Jones' View

Friday, June 22, 2007

Learning to cook with Dad

It seems that any time that I call home and talk with my dad, the discussion will start out on work and then quickly move into cooking; on Father's Day it was not different.

It has always been something that we share - recipes, new cooking techniques and other things we found online or discovered while cooking.

Ever since I was young kid, my dad has been the cook of the family, not because my mom couldn't cook, because she a good cook, but because it relaxed him. At first I never understood how timing everything out so that all the food was ready and at the proper time was relaxing but I've come to understand that it is fun.

I had always like cooking but I saw it as more as a necessity than something fun. The first time I had taken on the family duty or preparing supper was during a week when my dad was out on a business trip. He and I sat down over weekend and planned menus and pizza every night was not an option. Recipes where left so that I could see how to make the dishes.

I think that my mom and sisters were a little worried that the 12 year-old kid was going to burn the house down the first night I was left as chef, or they were going to have to resort to ordering pizza.

Neither happened, and I think that everyone was more relaxed about my cooking after that. However my mom did note that I was like my dad in the kitchen; I made a mess of the stove and counters.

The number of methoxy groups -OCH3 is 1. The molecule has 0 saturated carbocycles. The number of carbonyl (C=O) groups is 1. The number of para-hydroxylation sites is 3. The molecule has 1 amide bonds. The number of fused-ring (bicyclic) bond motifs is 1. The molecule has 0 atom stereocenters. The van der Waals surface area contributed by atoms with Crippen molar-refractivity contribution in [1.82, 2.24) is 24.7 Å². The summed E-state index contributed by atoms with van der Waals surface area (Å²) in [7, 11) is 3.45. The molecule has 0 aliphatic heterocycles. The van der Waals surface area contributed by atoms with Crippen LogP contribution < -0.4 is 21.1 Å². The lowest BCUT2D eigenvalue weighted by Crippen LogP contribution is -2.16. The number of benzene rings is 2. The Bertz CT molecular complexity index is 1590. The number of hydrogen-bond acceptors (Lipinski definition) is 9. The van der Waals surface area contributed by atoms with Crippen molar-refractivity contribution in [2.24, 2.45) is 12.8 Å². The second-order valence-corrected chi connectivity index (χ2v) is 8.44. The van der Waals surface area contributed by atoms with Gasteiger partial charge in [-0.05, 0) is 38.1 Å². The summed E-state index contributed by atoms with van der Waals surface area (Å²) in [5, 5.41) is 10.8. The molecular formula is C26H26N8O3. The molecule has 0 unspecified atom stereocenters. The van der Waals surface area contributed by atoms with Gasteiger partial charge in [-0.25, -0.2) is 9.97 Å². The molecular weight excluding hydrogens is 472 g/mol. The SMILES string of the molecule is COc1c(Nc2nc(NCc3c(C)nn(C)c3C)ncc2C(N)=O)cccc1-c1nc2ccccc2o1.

Even during high school my friends raved about the food that came from my dad's kitchen, they also loved the rules my dad had that dinner was at 6 and if you were late you had to fight over leftovers (if there were any).

For a summer I worked in an Italian restaurant. I was originally hired as a dish washer but over half the kitchen staff left for another restaurant and they were desperate so I was invited to be a prep cook - who could refuse.

So I started making sauces and the pasta and I was quickly moved up to front line cooking where the cooks prepared the food in front of the restaurant, we would do fire shows and have a good time.

I went back to school, and that's where my cooking career ended.

During Easter, I took my girlfriend home to meet the family and to enjoy a holiday at home. My dad and I took to the kitchen. My girlfriend knew I could cook and figured my dad could cook, but she was still surprised with what came out of the kitchen.

My dad and I have done a lot of projects together and have had the traditional father/son events like playing catch, building things and even fishing. He cheered me on at my events and supported me when I needed his help. I count myself very lucky in that respect.

But having a male figure cooking and doing the grocery shopping has destroyed many classical stereotypes about the role of males in the family for me. Not that it is wrong for a mom to cook but I have learned that both can work in the kitchen and split the house responsibilities differently.

I have even worked with my dad as an engineering intern for two summers. It was fun but there was always added stress on me to be more like my dad. I didn't have the skill or knowledge.

But if people will ask me what I remembered most on Father's Day, it was my dad standing in the kitchen preparing a dish or working a recipe out.

* Reach Jeff Jones at jjones@stormlake pilottribune.com